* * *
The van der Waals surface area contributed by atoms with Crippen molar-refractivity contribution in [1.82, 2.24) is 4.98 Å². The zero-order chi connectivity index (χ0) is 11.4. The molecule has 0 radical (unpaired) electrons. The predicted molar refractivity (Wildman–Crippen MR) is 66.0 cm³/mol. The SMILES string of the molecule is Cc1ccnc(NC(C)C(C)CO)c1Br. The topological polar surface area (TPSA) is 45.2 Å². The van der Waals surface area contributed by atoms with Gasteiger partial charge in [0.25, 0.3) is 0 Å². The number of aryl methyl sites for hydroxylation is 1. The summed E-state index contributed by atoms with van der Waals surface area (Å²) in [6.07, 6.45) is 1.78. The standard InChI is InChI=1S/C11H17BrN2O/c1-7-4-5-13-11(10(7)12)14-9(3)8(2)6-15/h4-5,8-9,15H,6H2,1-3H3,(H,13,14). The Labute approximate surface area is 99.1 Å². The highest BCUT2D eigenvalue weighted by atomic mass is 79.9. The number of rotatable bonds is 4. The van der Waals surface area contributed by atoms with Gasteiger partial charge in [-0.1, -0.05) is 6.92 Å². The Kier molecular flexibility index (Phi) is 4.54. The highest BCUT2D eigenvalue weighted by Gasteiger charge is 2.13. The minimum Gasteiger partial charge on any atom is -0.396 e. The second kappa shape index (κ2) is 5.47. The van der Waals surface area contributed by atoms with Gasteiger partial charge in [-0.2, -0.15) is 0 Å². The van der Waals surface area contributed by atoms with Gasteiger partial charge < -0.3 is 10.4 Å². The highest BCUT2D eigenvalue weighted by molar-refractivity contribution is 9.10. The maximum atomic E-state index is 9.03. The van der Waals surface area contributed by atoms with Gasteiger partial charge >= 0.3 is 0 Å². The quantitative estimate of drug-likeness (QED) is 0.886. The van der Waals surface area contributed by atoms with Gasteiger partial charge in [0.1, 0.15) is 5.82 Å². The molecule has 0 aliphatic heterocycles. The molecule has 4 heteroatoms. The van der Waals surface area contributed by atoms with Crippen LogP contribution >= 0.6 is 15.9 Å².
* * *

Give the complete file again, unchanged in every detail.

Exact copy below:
The van der Waals surface area contributed by atoms with Crippen molar-refractivity contribution in [1.82, 2.24) is 4.98 Å². The zero-order chi connectivity index (χ0) is 11.4. The molecule has 0 radical (unpaired) electrons. The predicted molar refractivity (Wildman–Crippen MR) is 66.0 cm³/mol. The SMILES string of the molecule is Cc1ccnc(NC(C)C(C)CO)c1Br. The topological polar surface area (TPSA) is 45.2 Å². The van der Waals surface area contributed by atoms with Gasteiger partial charge in [0.25, 0.3) is 0 Å². The number of aryl methyl sites for hydroxylation is 1. The summed E-state index contributed by atoms with van der Waals surface area (Å²) in [6.07, 6.45) is 1.78. The standard InChI is InChI=1S/C11H17BrN2O/c1-7-4-5-13-11(10(7)12)14-9(3)8(2)6-15/h4-5,8-9,15H,6H2,1-3H3,(H,13,14). The Labute approximate surface area is 99.1 Å². The highest BCUT2D eigenvalue weighted by atomic mass is 79.9. The number of rotatable bonds is 4. The van der Waals surface area contributed by atoms with Gasteiger partial charge in [-0.1, -0.05) is 6.92 Å². The Kier molecular flexibility index (Phi) is 4.54. The highest BCUT2D eigenvalue weighted by Gasteiger charge is 2.13. The minimum Gasteiger partial charge on any atom is -0.396 e. The second kappa shape index (κ2) is 5.47. The van der Waals surface area contributed by atoms with Gasteiger partial charge in [-0.2, -0.15) is 0 Å². The van der Waals surface area contributed by atoms with Gasteiger partial charge < -0.3 is 10.4 Å². The highest BCUT2D eigenvalue weighted by molar-refractivity contribution is 9.10. The maximum atomic E-state index is 9.03. The van der Waals surface area contributed by atoms with Gasteiger partial charge >= 0.3 is 0 Å². The quantitative estimate of drug-likeness (QED) is 0.886. The van der Waals surface area contributed by atoms with Gasteiger partial charge in [0.1, 0.15) is 5.82 Å². The molecule has 0 aliphatic heterocycles. The molecule has 4 heteroatoms. The van der Waals surface area contributed by atoms with Crippen LogP contribution >= 0.6 is 15.9 Å².